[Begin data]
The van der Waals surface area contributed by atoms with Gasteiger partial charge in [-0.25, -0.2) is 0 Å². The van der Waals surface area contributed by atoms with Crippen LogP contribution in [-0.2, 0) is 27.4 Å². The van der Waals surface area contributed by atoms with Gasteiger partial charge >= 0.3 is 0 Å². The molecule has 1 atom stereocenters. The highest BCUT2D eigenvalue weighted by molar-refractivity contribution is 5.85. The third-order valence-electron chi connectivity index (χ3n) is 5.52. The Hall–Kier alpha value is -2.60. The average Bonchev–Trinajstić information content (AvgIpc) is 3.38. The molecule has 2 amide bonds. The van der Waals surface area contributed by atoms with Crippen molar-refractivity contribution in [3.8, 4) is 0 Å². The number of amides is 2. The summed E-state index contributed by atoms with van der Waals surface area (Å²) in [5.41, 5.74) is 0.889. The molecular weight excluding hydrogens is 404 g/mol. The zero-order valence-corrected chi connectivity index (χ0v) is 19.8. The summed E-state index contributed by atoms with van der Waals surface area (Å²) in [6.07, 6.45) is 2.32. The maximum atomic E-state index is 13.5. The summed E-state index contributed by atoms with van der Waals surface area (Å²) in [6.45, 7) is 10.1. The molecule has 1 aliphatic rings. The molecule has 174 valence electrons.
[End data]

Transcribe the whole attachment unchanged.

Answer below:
The van der Waals surface area contributed by atoms with Gasteiger partial charge in [-0.25, -0.2) is 0 Å². The van der Waals surface area contributed by atoms with Crippen LogP contribution in [-0.2, 0) is 27.4 Å². The van der Waals surface area contributed by atoms with Gasteiger partial charge >= 0.3 is 0 Å². The molecule has 1 atom stereocenters. The highest BCUT2D eigenvalue weighted by molar-refractivity contribution is 5.85. The third-order valence-electron chi connectivity index (χ3n) is 5.52. The Hall–Kier alpha value is -2.60. The average Bonchev–Trinajstić information content (AvgIpc) is 3.38. The molecule has 2 amide bonds. The van der Waals surface area contributed by atoms with Crippen molar-refractivity contribution in [3.8, 4) is 0 Å². The number of amides is 2. The summed E-state index contributed by atoms with van der Waals surface area (Å²) in [5.41, 5.74) is 0.889. The molecular weight excluding hydrogens is 404 g/mol. The zero-order valence-corrected chi connectivity index (χ0v) is 19.8. The summed E-state index contributed by atoms with van der Waals surface area (Å²) in [6.07, 6.45) is 2.32. The maximum atomic E-state index is 13.5. The summed E-state index contributed by atoms with van der Waals surface area (Å²) in [6.45, 7) is 10.1. The molecule has 1 aliphatic rings. The molecule has 174 valence electrons.